ACCOBAMS Project kicks off in Málaga with various events and the arrival of the research vessel “Song of the Whale”
Marine mammals in both the Mediterranean and Black Seas face a variety of significant threats. In order to better understand and protect these species, the ACCOBAMS Survey Initiative (ASI) project is launching the first major census campaign for cetaceans on a Mediterranean scale during summer 2018 in collaboration with all the countries of the Mediterranean basin.
This initiative, coordinated by ACCOBAMS (Agreement on the Conservation of Cetaceans in the Black Sea, Mediterranean Sea and contiguous Atlantic area) will deploy acoustic and visual monitoring methods using five research vessels, 10 aircrafts, as well as scientific teams who will evaluate the abundance and distribution of local cetaceans.
“This project represents an innovative and unprecedented effort to improve conservation of cetaceans and their habitats. The integrated and coordinated program will contribute to both the UN’s Sustainable Development Goal for the Oceans (SDG 14) and the CDB’s Aichi Biodiversity Targets and Strategic Plan”, says Xavier Sticker, President of ACCOBAMS and French Ambassador for the Environment.
The main vessel of the campaign, The Song of the Whale, has also arrived in the Port of Malaga, where it will begin its exploration of the Western Mediterranean through the Alboran Sea.
“It’s a great pleasure for ACCOBAMS’ Permanent Secretariat to celebrate this event in Spain, because it allows us to acknowledge the commitment and the trust of the Spanish Government expressed already 10 years ago. Spain was the first country to provide funds toward this important initiative, and the project is a real example of what collaboration between governments, national institutes, funding agencies, scientific partners and technicians can achieve for the conservation of biodiversity,” says Florence Descroix-Comanducci, ACCOBAMS’ Executive Secretary.
Most cetacean species in the Mediterranean are “Endangered”, one of the highest categories of risk of extinction according to the IUCN Red List of Threatened Species™. The Mediterranean waters are home to 9 cetacean species, including the long-finned pilot whale, the striped dolphin, and the sperm whale (or cachalot), and other 21 cetacean species are observed in the Mediterranean and Black Seas.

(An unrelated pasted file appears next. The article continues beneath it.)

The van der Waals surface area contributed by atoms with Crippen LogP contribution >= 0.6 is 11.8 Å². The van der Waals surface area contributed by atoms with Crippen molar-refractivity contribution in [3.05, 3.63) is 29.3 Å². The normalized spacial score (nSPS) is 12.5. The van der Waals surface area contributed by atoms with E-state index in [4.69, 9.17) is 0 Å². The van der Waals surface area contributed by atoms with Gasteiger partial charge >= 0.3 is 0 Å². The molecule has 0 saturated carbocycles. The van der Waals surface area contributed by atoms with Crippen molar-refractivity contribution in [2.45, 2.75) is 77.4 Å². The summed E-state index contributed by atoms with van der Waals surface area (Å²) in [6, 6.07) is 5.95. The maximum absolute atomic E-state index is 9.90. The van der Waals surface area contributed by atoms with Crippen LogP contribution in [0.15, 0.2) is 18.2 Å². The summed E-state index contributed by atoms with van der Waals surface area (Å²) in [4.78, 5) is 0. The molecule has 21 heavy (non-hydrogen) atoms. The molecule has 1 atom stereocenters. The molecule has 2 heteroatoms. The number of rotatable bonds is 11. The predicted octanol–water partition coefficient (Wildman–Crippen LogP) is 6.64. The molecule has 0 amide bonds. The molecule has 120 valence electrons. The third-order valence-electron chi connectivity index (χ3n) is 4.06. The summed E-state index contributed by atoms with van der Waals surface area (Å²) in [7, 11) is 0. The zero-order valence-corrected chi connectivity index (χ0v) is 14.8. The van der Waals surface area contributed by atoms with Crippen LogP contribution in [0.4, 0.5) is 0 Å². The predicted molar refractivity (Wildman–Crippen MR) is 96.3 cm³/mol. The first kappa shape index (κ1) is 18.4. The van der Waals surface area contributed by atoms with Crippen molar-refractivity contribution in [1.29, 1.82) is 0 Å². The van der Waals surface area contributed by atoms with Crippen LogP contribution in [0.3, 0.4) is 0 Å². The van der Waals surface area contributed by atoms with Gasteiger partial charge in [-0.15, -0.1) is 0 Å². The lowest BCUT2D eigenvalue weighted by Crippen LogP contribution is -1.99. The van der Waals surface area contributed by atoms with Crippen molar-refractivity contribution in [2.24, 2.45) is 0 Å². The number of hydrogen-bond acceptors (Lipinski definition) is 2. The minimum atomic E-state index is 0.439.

“By protecting marine mammals, we are protecting our planet. Healthy oceans need whales and dolphins. The conservation of endangered species is not enough, we need to restore our marine environment and allow populations to recuperate in order to assure their survival,” says Antonio Troya, Director of the IUCN’s Centre for Mediterranean Cooperation.
The launch event includes a formal presentation given by local and international authorities, the organization of educational activities with students in the Museo de Alborania, and an all-day open house aboard Song of the Whale. A thematic exhibition from the artist Esteban Ruiz, “Moby Dick y el Sueño del Capitán Ahab” (“Moby Dick and Captain Ahab’s Dream”), was also inaugurated. The exhibition invites the viewer to reflect on whales and our relationship with them, and will be open to the public for a month on Muelle 2.
The ceremony was attended by Xavier Sticker, the President of ACCOBAMS and France’s Ambassador for the Environment, Monaco’s Ambassador to Spain, Jean-Luc Van Klaveren, French Agency for Biodiversity’s François Gauthiez, and the Mayor of Malaga, Francisco de la Torre, among other authorities.
The ASI project is funded by the Spanish Ministry of Agriculture and Fisheries, Food and Environment, the French Agency for Biodiversity, Italy’s Ministry of the Environment and Protection of Land and Sea, the Principality of Monaco, the MAVA Foundation, the Prince Albert II of Monaco Foundation and the International Fund for Animal Welfare (IFAW).
The campaign’s launch has also benefited from collaboration with the IUCN’s Centre for Mediterranean Cooperation, as well as other local and regional institutions like the City Council of Malaga (Ayuntamiento de Málaga), Malaga’s Port Authority (Autoridad Portuaria de Málaga) and Andalusia’s Housing and Restoration Agency (Agencia de Vivienda y Rehabilitación de Andalucía). Additionally, support has been provided by private institutions such as the MAVA Foundation, based in Switzerland, and the Unicaja Foundation, based in Malaga. Both organizations have provided continuous support for scientific projects that work toward conservation of these endangered species and the Mediterranean’s natural resources.
For more information: Marie-Aude Sevin